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Author: Kurt W. Fischer,Pierre J. Léna,Antonio M. Battro
ISBN13: 978-0521876735
Title: The Educated Brain: Essays in Neuroeducation
Format: azw docx lrf azw
ePUB size: 1450 kb
FB2 size: 1714 kb
DJVU size: 1884 kb
Language: English
Category: Social Sciences
Publisher: Cambridge University Press; 1 edition (March 10, 2008)
Pages: 280

The Educated Brain: Essays in Neuroeducation by Kurt W. Fischer,Pierre J. Léna,Antonio M. Battro

Introduction: Mind, brain, and education in theory and practice ANTONIO M. BATTRO, KURT W. FISCHER, AND P I E R R E J. L É N A. 1. 3. FERNANDO VIDAL. 20. Building bridges in neuroeducation JOHN T. BRUER. Part II 6. xxi. Historical considerations on brain and self. J ü r g e n M I t t e L s t r a s s. 5.

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Antonio M. Fischer, Pierre J. Léna. com/books/about/The Educated Brain. html?hl ru&id YMxtzo JpWwC. Kurt W. Fischer is Charles Warland Bigelow Professor of Education and Human Development, and Director of the Mind, Brain, and Education Graduate School of Education, Harvard University. Pierre J. Lna is Emeritus Professor of Astrophysics at the Universit Paris VII and a member of the Pontifical Academy of Sciences. Библиографические данные.

Essays in Neuroeducation. Author: Antonio M. Battro,Kurt W. Fischer,Pierre J. Publisher: Cambridge University Press.

Kurt W. Fischer, Antonio M. Battro, Pierre J. Lena.

Antonio M. Léna The Educated Brain: Essays in Neuroeducation. The first part of the book examines closely the history of the environmental justice movement and the scholarly literature to date, with a discussion about how the issue made the public agenda in the first place. The second part of the book is a unique quantitative analysis of the relationship among race, class, political mobilization, and environmental harm at three levels- state, county, and city. Despite the initial skepticism of the authors, their study finds both race and class to be significant variables in explaining patterns of environmental harm.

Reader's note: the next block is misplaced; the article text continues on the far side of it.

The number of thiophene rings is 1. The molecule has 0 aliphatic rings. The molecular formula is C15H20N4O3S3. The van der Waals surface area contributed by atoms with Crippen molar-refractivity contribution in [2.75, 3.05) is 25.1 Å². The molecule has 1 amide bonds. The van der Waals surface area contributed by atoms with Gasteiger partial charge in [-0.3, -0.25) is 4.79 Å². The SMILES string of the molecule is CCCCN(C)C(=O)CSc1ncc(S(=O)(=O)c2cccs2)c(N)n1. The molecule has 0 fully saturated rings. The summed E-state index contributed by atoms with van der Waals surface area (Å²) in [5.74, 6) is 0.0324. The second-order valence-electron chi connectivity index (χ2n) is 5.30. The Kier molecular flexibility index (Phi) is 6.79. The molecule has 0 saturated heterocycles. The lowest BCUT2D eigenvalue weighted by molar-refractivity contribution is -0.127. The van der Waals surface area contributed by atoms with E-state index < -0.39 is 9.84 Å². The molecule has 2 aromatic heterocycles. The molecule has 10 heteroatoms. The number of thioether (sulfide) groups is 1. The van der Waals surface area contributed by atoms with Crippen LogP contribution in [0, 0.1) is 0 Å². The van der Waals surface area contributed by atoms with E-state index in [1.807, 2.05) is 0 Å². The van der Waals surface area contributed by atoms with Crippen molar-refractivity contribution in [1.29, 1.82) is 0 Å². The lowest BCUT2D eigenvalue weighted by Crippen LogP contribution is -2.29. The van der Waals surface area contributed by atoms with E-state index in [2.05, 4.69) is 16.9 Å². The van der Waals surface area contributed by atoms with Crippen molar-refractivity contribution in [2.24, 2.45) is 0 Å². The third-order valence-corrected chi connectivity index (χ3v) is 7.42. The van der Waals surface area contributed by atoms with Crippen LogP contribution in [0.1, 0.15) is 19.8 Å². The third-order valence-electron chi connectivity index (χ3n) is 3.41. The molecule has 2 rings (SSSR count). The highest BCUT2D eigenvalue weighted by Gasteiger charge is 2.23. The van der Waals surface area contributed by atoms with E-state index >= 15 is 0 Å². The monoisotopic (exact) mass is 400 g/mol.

The emerging field of neuroeducation, concerned with the interaction between mind, brain and education, has proved revolutionary in educational research, introducing concepts, methods and technologies into many advanced institutions around the world. The Educated Brain presents a broad overview of the major topics in this new discipline: Part I examines the historical and epistemological issues related to the mind/brain problem and the scope of neuroeducation; Part II provides a view of basic brain research in education and use of imaging techniques, and the study of brain and cognitive development; and Part III is dedicated to the neural foundations of language and reading in different cultures, and the acquisition of basic mathematical concepts. With contributions from leading researchers in the field, this book features the most recent and advanced research in cognitive neurosciences.
Reviews: 2
The content of this book is really good (written by key authors from the 'neuro-education' field).
Unfortunately, when I received the book, the paper was all 'wrinkled' (i.e. result from the drying of a wet book).
While it is usually impossible to trace a field of study to its inception, the gathering summarized in this volume, edited by Battro. Fischer and Lena, approximates such an event. It is no doubt that the recent technological development and subsequent research contributed to this conclave and resulting outcome. However, the researchers represented gave the field of neuroeducation the push needed to make it a reality. At least one program in a major university traces its beginnings to this conference. The complexity of cognitive development and brain development are met head on and the research sets the "gold" standard for future research. The relationships of the mind, brain and education triad are described philosophically, in terms of cognitive psychology as well as with findings from neuroimaging. The pedological implications are spelled out in the chapters. Reading and Several authors clearly state that the intentions of their research is not meant to negate the recommendations found in brain based techniques. Instead, they are attempting to document measurable, physiological changes as a result of educational efforts. Such an endeavor will contribute much to enhancing educational techniques.
This book is not for the novice. It does, however, provide a springboard for the more sophisticated reader to peruse the findings from a myriad of specialists in one volume. The fact that the neurosciences are not developed to the point of being a panacea is mentioned several times. At the same time, it is demonstrated through data that there are a number of major contributions that can be made to the educator who chooses to explore and implement these findings.